Early on, Mueller busted Michael Flynn for lying to investigators and converted him into a witness for the prosecution. Then came liars George PapadopoulosRick GatesAlex van der Zwaan, all of whom felt his blade and were persuaded to cooperate. After flipping Flynn, Mueller gave former Trump official K.T. McFarland the opportunity to revise her claims to what she knew about discussions inside the Trump camp about Russian sanctions. Even Paul Manafort, convicted by Mueller and persuaded to plead guilty to conspiracy and obstruction of justice charges, got popped by the special counsel for telling “discernible lies.”

But Mueller’s biggest liar of 2018—or at least the most valuable liar for prosecutorial purposes—was former Trump attorney Michael Cohen, who pleaded guilty in November to lying to Congress about Trump’s Moscow tower project.

Continue reading at Politico

Trump blames Democrats for deaths of child migrants in U.S. border custody

President Donald Trump on Saturday blamed Democratic lawmakers for the deaths of two Guatemalan children who perished while in government custody earlier this month, and claimed the tragedies could have been prevented by the construction of his proposed wall along the U.S.-Mexico border.“Any deaths of children or others at the Border are strictly the fault of the Democrats and their pathetic immigration policies that allow people to make the long trek thinking they can enter our country illegally,” the president tweeted. reading at Politico  

The completely manufactured “Bernie vs. Beto” fight is a reminder that there’s nothing wrong with demanding more from candidates.

As much as you may not want it to happen, the 2020 primaries have begun. The field of contenders for the Democrats right now is both completely theoretical and ridiculously crowded. Essentially, any Democrat whose name has come up in the last two years is possibly in the mix, and that includes both Bernie Sanders and Hillary Clinton. But pundits are more interested in a new showdown in the primaries: the alleged war between Bernie Sanders and Beto O’Rourke.


First of all, it’s important to get the actual backstory out of the way. There’s no evidence that Sanders is directing or supporting, tacitly or otherwise, a shadow war against a Beto O’Rourke presidential run. That whole idea started because of a tweet from the director of the biggest liberal think tank in the country, the Center for American Progress, which has a spotty track record of actually supporting progressive goals or candidates. When journalist David Sirota shared O’Rourke’s record of accepting oil and gas donations, CAP director and Hillary crusader Neera Tanden took it to 11, calling on Bernie Sanders to repudiate such “attacks” by his “supporters.”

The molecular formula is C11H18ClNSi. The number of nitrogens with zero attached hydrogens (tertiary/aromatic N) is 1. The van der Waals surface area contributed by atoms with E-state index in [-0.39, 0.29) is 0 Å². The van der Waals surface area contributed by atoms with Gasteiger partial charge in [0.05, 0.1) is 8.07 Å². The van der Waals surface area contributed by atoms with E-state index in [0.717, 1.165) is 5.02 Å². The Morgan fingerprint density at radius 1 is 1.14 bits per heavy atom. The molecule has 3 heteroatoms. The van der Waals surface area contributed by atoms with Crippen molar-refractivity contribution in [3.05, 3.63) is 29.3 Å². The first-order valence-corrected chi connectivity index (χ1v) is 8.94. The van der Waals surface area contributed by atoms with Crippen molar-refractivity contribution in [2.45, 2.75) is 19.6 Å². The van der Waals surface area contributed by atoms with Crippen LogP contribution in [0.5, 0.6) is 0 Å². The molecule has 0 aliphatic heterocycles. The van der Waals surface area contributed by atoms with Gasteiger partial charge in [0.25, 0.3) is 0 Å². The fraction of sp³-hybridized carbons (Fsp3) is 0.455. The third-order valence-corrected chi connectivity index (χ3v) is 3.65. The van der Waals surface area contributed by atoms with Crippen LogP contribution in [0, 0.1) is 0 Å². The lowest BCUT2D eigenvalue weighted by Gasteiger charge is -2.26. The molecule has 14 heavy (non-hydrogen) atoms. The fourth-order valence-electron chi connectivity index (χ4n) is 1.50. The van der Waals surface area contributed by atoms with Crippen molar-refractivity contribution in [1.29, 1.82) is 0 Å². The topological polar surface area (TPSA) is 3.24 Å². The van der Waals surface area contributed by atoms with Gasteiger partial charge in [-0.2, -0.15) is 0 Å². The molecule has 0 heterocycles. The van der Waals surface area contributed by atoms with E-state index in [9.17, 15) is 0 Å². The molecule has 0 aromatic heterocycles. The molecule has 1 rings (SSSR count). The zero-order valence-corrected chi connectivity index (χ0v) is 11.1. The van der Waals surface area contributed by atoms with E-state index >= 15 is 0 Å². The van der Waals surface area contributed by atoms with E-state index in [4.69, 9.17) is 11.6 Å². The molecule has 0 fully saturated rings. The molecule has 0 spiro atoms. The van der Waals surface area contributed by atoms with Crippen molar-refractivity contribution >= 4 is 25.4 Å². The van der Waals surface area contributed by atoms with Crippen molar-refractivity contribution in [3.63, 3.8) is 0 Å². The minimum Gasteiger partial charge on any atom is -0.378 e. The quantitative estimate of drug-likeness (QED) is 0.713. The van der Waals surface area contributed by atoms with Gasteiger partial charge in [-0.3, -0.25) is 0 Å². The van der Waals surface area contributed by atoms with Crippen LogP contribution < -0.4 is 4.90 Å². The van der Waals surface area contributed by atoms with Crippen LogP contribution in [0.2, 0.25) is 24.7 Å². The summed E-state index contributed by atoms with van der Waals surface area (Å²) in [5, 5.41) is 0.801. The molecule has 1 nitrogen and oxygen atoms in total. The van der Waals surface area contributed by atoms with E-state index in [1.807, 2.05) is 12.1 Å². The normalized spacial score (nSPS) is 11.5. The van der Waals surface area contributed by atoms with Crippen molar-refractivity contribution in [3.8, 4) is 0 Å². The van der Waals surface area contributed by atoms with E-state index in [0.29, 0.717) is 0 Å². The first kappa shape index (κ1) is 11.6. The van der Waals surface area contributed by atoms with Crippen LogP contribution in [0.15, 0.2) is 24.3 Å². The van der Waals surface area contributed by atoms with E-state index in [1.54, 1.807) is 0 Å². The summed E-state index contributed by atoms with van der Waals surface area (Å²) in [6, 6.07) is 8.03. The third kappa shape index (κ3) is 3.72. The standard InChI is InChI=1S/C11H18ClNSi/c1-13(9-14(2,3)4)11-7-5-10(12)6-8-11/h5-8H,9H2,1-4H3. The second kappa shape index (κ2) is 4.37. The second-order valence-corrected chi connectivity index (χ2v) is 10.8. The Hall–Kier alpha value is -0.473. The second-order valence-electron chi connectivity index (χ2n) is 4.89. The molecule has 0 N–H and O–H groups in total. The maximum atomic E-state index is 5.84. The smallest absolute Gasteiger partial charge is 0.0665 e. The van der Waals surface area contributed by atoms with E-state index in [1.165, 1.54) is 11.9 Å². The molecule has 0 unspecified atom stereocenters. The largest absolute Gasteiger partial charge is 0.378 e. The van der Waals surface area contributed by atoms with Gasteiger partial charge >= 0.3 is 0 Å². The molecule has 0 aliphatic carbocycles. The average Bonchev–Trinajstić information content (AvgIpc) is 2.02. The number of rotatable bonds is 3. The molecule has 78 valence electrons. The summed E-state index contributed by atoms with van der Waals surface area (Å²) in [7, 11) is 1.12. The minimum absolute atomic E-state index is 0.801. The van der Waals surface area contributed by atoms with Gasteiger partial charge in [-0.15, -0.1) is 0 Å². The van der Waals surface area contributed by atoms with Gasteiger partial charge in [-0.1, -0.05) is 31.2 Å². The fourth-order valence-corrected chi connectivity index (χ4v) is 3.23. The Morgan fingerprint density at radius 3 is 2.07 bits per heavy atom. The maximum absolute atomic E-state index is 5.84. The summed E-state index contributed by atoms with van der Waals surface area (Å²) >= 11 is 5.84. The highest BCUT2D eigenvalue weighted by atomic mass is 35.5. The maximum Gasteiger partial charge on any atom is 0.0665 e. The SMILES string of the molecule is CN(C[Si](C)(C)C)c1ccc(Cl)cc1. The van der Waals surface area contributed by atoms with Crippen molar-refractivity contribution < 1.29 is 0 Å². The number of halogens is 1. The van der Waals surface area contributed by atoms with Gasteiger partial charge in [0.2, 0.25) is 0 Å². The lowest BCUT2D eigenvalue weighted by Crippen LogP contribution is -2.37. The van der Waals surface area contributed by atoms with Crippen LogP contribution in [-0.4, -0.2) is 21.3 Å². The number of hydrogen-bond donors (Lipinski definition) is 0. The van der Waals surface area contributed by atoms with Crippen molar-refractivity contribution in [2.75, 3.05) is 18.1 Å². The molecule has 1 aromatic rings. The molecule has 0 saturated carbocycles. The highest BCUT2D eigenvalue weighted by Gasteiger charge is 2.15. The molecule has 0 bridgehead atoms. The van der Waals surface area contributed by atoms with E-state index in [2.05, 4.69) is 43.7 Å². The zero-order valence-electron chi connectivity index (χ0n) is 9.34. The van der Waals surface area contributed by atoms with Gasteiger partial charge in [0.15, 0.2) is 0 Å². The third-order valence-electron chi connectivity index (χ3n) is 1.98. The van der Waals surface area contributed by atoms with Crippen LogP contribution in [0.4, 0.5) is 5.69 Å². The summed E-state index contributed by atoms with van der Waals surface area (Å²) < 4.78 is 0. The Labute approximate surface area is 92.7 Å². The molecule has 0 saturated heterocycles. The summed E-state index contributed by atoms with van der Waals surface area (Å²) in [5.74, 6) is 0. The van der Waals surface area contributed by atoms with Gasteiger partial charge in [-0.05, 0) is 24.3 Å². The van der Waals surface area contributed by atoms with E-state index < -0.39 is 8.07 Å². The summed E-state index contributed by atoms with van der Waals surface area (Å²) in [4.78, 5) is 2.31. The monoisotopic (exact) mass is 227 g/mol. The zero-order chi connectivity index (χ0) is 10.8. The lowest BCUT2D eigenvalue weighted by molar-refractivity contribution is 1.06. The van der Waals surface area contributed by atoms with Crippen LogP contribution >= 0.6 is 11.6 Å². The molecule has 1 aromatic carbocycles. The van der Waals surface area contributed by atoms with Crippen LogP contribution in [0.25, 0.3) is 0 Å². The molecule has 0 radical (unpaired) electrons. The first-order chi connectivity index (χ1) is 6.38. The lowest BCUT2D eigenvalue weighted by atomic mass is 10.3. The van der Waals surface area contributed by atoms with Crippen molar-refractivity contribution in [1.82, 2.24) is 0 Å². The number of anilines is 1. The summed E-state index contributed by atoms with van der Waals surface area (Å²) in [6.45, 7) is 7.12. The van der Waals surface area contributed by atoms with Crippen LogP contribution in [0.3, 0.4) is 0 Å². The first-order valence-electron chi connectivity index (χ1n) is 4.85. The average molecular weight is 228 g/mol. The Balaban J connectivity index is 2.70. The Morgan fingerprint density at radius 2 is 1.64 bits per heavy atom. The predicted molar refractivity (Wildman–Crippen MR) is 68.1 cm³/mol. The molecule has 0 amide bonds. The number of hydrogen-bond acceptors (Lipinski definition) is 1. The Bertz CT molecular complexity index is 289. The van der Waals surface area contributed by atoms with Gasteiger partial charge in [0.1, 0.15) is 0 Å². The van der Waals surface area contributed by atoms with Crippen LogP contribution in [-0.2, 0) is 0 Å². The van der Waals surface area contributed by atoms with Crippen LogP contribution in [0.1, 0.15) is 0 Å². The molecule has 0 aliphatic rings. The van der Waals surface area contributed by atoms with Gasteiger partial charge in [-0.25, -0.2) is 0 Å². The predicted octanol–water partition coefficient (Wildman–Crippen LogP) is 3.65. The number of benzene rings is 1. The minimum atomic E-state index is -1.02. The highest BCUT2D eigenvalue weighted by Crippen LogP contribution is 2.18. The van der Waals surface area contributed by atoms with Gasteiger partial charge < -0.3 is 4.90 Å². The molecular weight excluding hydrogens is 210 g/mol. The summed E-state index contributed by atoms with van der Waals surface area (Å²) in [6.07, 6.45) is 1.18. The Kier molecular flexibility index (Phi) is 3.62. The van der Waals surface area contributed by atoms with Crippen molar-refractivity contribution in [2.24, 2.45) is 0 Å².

She followed up by saying, “I have no candidate in 2020. We can’t destroy whoever the nominee is.”

Ocasio-Cortez responds to McCaskill: ‘Pretty disappointing’

Rep.-elect Alexandria Ocasio-Cortez (D-N.Y.) fired back at former Sen. Claire McCaskill (D-Mo.) on Saturday after the outgoing senator criticized the freshman New York lawmaker for her embrace of the Democratic Party’s left wing.

In a series of tweets, Ocasio-Cortez called McCaskill’s rhetoric “pretty disappointing” and pointed out that progressive initiatives including a minimum wage increase won on the ballot in Missouri in November while McCaskill, a more conservative Democrat, lost.

“Not sure why fmr Sen. McCaskill keeps going on TV to call me a “thing” and “shiny object,” but it’s pretty disappointing,” Ocasio-Cortez wrote Saturday.

“McCaskill promised she’d ‘100% back Trump up’ on his anti-immigrant rhetoric & lost. In MO, almost all progressive ballot issues won,” she continued.

Continue reading at The Hill      

Florida man starts GoFundMe to pay for tunnels under Trump’s border wall

A Florida man launched a GoFundMe campaign to raise money to buy shovels for people planning to build tunnels under President Trump’s proposed border wall, according to a local ABC station.

“To the thousands of people raising money for a wall … I’m raising money to supply tunnel builders with shovels … I’m sure we won’t need the $150,000,000 but in all reality who gives a shit … let’s see how much I can raise,” Rigo Torres, the creator behind the campaign, wrote on the crowdfunding page.

The effort comes several weeks after a GoFundMe page that was launched to fund Trump’s long-desired wall across the U.S.-Mexico border captured headlines after raising nearly $5 million in just three days. The campaign has since raised over $18 million of its $1 billion goal.

Continue reading at The Hill

Oregon woman arrested after video shows her holding knife, yelling racial slurs over parking dispute

An Oregon woman was arrested on Friday night after she was caught on tape holding a knife and yelling racial slurs over a parking dispute.

Amber Rocco, 39, is facing two counts of intimidation in the first degree, two counts of unlawful use of a weapon, two counts of menacing and two counts of harassment in connection with the dispute, which took place Sunday, Fox 12 News reported Friday.